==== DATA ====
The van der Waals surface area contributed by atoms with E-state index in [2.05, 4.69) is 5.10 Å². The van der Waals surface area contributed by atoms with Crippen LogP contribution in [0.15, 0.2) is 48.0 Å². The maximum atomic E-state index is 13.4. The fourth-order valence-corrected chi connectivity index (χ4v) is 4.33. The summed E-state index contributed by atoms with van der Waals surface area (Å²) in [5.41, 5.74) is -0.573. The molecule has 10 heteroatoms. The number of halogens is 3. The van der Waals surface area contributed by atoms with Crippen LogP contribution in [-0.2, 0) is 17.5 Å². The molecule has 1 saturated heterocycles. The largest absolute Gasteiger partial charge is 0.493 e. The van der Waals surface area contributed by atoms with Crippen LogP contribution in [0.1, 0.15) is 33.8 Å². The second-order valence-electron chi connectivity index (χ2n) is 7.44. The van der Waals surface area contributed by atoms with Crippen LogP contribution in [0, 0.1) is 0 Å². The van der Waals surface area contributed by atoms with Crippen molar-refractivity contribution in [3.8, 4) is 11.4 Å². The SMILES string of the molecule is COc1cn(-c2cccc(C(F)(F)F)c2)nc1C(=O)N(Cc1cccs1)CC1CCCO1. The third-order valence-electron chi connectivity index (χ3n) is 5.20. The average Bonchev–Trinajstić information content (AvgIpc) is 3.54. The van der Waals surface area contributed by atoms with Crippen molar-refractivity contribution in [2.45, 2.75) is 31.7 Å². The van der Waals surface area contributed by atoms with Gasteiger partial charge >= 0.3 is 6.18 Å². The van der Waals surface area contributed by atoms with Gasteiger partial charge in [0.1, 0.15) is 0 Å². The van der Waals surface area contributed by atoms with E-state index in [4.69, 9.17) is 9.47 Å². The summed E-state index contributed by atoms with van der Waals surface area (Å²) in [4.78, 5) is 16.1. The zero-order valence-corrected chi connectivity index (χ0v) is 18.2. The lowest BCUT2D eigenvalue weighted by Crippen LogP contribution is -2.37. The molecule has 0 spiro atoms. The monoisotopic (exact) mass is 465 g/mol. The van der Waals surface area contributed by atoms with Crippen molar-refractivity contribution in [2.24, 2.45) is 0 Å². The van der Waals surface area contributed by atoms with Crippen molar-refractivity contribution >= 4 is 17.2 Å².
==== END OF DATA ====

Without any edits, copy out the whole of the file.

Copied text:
The van der Waals surface area contributed by atoms with E-state index in [2.05, 4.69) is 5.10 Å². The van der Waals surface area contributed by atoms with Crippen LogP contribution in [0.15, 0.2) is 48.0 Å². The maximum atomic E-state index is 13.4. The fourth-order valence-corrected chi connectivity index (χ4v) is 4.33. The summed E-state index contributed by atoms with van der Waals surface area (Å²) in [5.41, 5.74) is -0.573. The molecule has 10 heteroatoms. The number of halogens is 3. The van der Waals surface area contributed by atoms with Crippen LogP contribution in [-0.2, 0) is 17.5 Å². The molecule has 1 saturated heterocycles. The largest absolute Gasteiger partial charge is 0.493 e. The van der Waals surface area contributed by atoms with Crippen LogP contribution in [0.1, 0.15) is 33.8 Å². The second-order valence-electron chi connectivity index (χ2n) is 7.44. The van der Waals surface area contributed by atoms with Crippen LogP contribution in [0, 0.1) is 0 Å². The van der Waals surface area contributed by atoms with Crippen molar-refractivity contribution in [3.8, 4) is 11.4 Å². The SMILES string of the molecule is COc1cn(-c2cccc(C(F)(F)F)c2)nc1C(=O)N(Cc1cccs1)CC1CCCO1. The third-order valence-electron chi connectivity index (χ3n) is 5.20. The average Bonchev–Trinajstić information content (AvgIpc) is 3.54. The van der Waals surface area contributed by atoms with Crippen molar-refractivity contribution in [2.45, 2.75) is 31.7 Å². The van der Waals surface area contributed by atoms with Gasteiger partial charge >= 0.3 is 6.18 Å². The van der Waals surface area contributed by atoms with Gasteiger partial charge in [0.1, 0.15) is 0 Å². The van der Waals surface area contributed by atoms with E-state index in [4.69, 9.17) is 9.47 Å². The summed E-state index contributed by atoms with van der Waals surface area (Å²) in [4.78, 5) is 16.1. The zero-order valence-corrected chi connectivity index (χ0v) is 18.2. The lowest BCUT2D eigenvalue weighted by Crippen LogP contribution is -2.37. The molecule has 0 spiro atoms. The monoisotopic (exact) mass is 465 g/mol. The van der Waals surface area contributed by atoms with Crippen molar-refractivity contribution in [2.24, 2.45) is 0 Å². The van der Waals surface area contributed by atoms with Crippen molar-refractivity contribution >= 4 is 17.2 Å².